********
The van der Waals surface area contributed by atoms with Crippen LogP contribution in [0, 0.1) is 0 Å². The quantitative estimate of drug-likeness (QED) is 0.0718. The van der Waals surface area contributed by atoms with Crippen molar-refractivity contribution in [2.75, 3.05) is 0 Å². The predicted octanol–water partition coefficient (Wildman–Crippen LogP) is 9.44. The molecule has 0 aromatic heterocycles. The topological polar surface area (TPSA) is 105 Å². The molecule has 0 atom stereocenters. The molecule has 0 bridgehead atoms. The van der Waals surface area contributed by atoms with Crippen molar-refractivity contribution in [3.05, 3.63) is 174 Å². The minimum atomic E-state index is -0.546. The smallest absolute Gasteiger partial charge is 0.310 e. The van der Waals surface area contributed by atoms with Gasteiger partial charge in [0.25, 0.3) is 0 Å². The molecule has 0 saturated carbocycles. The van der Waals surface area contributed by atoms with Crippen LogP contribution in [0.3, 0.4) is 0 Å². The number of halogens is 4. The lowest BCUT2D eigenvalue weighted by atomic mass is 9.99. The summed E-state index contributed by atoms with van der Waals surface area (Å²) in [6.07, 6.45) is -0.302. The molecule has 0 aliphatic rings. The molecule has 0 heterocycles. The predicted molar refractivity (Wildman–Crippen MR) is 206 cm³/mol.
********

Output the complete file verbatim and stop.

The van der Waals surface area contributed by atoms with Crippen LogP contribution in [0, 0.1) is 0 Å². The quantitative estimate of drug-likeness (QED) is 0.0718. The van der Waals surface area contributed by atoms with Crippen molar-refractivity contribution in [2.75, 3.05) is 0 Å². The predicted octanol–water partition coefficient (Wildman–Crippen LogP) is 9.44. The molecule has 0 aromatic heterocycles. The topological polar surface area (TPSA) is 105 Å². The molecule has 0 atom stereocenters. The molecule has 0 bridgehead atoms. The van der Waals surface area contributed by atoms with Crippen molar-refractivity contribution in [3.05, 3.63) is 174 Å². The minimum atomic E-state index is -0.546. The smallest absolute Gasteiger partial charge is 0.310 e. The van der Waals surface area contributed by atoms with Gasteiger partial charge in [0.25, 0.3) is 0 Å². The molecule has 0 saturated carbocycles. The van der Waals surface area contributed by atoms with Crippen LogP contribution in [0.3, 0.4) is 0 Å². The number of halogens is 4. The lowest BCUT2D eigenvalue weighted by atomic mass is 9.99. The summed E-state index contributed by atoms with van der Waals surface area (Å²) in [6.07, 6.45) is -0.302. The molecule has 0 aliphatic rings. The molecule has 0 heterocycles. The predicted molar refractivity (Wildman–Crippen MR) is 206 cm³/mol.